faithfulness

Tempted Like Us

1 Then Jesus was led up by the Spirit into the wilderness to be tempted by the devil. 2 And after fasting forty days and forty nights, he was hungry. 3 And the tempter came and said to him, “If you are the Son of God, command these stones to become loaves of bread.” 4 But he answered, “It is written,

“‘Man shall not live by bread alone,
    but by every word that comes from the mouth of God.’”

5 Then the devil took him to the holy city and set him on the pinnacle of the temple 6 and said to him, “If you are the Son of God, throw yourself down, for it is written,

“‘He will command his angels concerning you,’

and

“‘On their hands they will bear you up,
    lest you strike your foot against a stone.’”

7 Jesus said to him, “Again it is written, ‘You shall not put the Lord your God to the test.’” 8 Again, the devil took him to a very high mountain and showed him all the kingdoms of the world and their glory. 9 And he said to him, “All these I will give you, if you will fall down and worship me.” 10 Then Jesus said to him, “Be gone, Satan! For it is written,

“‘You shall worship the Lord your God
    and him only shall you serve.’”

11 Then the devil left him, and behold, angels came and were ministering to him. – Matthew 4:1-11 ESV

Matthew’s account of the temptation of Jesus is not just a retelling of the details surrounding the event. He has an ulterior motive, and it is the same one he has had from the moment he began His Gospel. Matthew intends to support Jesus’ claim to be the Son of God, the long-awaited Messiah, and the rightful King of Israel.

Immediately after His baptism by John, Jesus heard the following words from His Father in heaven: “This is my beloved Son, with whom I am well pleased” (Matthew 3:17 ESV). God Himself acknowledges the deity of Jesus, presenting Him as His own Son and expressing His pleasure or satisfaction with Him. The descent of the Holy Spirit onto Jesus, in the visible form of a dove, was a sign of God’s approval of Him. And it was the Spirit who led Jesus “into the wilderness to be tempted by the devil” (Matthew 4:1 ESV). And Luke adds that Jesus was “full of the Holy Spirit” (Luke 4:1 ESV). The Son of God was filled with the Spirit of God. And this indwelling by the Spirit would allow Jesus to model the very lifestyle His death and resurrection would make it possible for all those who would eventually place their faith in Him. The same helper, comforter, and advocate who assisted Him in His earthly ministry would be available to all who became His followers.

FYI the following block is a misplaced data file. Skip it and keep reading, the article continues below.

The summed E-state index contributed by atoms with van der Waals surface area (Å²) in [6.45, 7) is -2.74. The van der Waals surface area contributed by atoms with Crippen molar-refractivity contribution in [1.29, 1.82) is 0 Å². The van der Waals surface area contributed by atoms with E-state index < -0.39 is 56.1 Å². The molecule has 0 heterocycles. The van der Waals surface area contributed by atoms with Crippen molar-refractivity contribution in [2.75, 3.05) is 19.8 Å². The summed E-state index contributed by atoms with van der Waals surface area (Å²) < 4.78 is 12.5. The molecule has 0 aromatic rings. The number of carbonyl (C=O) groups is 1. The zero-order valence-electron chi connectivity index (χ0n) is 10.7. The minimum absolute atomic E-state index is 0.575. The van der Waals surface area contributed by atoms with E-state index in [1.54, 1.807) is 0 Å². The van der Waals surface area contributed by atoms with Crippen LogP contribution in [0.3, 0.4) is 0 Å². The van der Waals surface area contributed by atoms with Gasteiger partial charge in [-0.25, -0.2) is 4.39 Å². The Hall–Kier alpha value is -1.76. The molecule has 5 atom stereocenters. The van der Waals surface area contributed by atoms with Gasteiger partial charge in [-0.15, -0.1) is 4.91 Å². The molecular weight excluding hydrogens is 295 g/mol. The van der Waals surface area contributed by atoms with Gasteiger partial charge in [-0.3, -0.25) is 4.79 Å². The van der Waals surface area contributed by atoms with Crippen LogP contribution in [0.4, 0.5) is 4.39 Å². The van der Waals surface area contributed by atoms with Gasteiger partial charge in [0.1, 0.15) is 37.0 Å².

And we should not overlook the fact that the Spirit of God led the Son of God from the banks of the Jordan into the Judean wilderness. This one who had allowed Himself to be baptized by John to “fulfill all righteousness” (Matthew 3:15), and who had received the approval of God, was now being led into the desolate wilderness. Why? Matthew provides us with the answer: “…to be tempted by the devil.” (Matthew 4:1 ESV).

It is easy to miss the weight of those words. But it is essential that we understand what is happening in this scene. Jesus, the Son of God, who had just received the full approval of God, was led by the Spirit of God into the wilderness and for one solitary purpose: To be tempted by Satan. This is the one of whom John said: “he who is mightier than I is coming, the strap of whose sandals I am not worthy to untie” (Luke 3:16 ESV). This is the one to whom God declared, “You are my beloved Son; with you I am well pleased” (Luke 3:22 ESV). And yet, He is being led by the Holy Spirit into an encounter with Satan, whose very name means “adversary.”

This entire scene appears incongruous to us. It seems strange that God would send His own Son, under the direction of the Holy Spirit, into the wilderness to endure starvation and temptation at the hands of the enemy. Why would God willingly put His Son through such an ordeal? But that begs the question, why would God send His Son to die in the place of undeserving sinners? The temptation of Jesus was just one part of the divine agenda that God the Father had put in place before the foundation of the world. Peter reminds us that “God chose him [Jesus] as your ransom long before the world began, but now in these last days he has been revealed for your sake” (1 Peter 1:20 NLT).